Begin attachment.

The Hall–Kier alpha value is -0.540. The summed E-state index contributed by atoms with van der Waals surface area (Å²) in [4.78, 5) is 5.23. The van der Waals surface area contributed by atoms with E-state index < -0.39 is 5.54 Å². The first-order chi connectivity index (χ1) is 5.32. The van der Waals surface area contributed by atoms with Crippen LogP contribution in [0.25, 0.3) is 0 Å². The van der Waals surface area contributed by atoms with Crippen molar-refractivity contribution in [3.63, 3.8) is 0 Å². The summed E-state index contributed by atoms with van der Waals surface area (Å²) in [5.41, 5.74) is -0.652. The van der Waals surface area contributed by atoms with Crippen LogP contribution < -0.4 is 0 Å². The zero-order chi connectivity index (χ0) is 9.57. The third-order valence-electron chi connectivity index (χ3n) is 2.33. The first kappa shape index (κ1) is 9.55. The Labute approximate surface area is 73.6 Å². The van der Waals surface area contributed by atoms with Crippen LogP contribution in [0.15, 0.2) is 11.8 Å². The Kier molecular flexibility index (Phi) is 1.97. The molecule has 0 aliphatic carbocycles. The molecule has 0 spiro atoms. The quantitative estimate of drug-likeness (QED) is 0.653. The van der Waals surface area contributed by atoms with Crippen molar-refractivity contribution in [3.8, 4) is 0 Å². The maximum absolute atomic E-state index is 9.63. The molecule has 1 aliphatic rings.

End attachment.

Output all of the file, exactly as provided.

The Hall–Kier alpha value is -0.540. The summed E-state index contributed by atoms with van der Waals surface area (Å²) in [4.78, 5) is 5.23. The van der Waals surface area contributed by atoms with E-state index < -0.39 is 5.54 Å². The first-order chi connectivity index (χ1) is 5.32. The van der Waals surface area contributed by atoms with Crippen LogP contribution in [0.25, 0.3) is 0 Å². The van der Waals surface area contributed by atoms with Crippen molar-refractivity contribution in [3.63, 3.8) is 0 Å². The summed E-state index contributed by atoms with van der Waals surface area (Å²) in [5.41, 5.74) is -0.652. The van der Waals surface area contributed by atoms with Crippen LogP contribution < -0.4 is 0 Å². The zero-order chi connectivity index (χ0) is 9.57. The third-order valence-electron chi connectivity index (χ3n) is 2.33. The first kappa shape index (κ1) is 9.55. The Labute approximate surface area is 73.6 Å². The van der Waals surface area contributed by atoms with Crippen LogP contribution in [0.15, 0.2) is 11.8 Å². The Kier molecular flexibility index (Phi) is 1.97. The molecule has 0 aliphatic carbocycles. The molecule has 0 spiro atoms. The quantitative estimate of drug-likeness (QED) is 0.653. The van der Waals surface area contributed by atoms with Crippen molar-refractivity contribution in [3.8, 4) is 0 Å². The maximum absolute atomic E-state index is 9.63. The molecule has 1 aliphatic rings.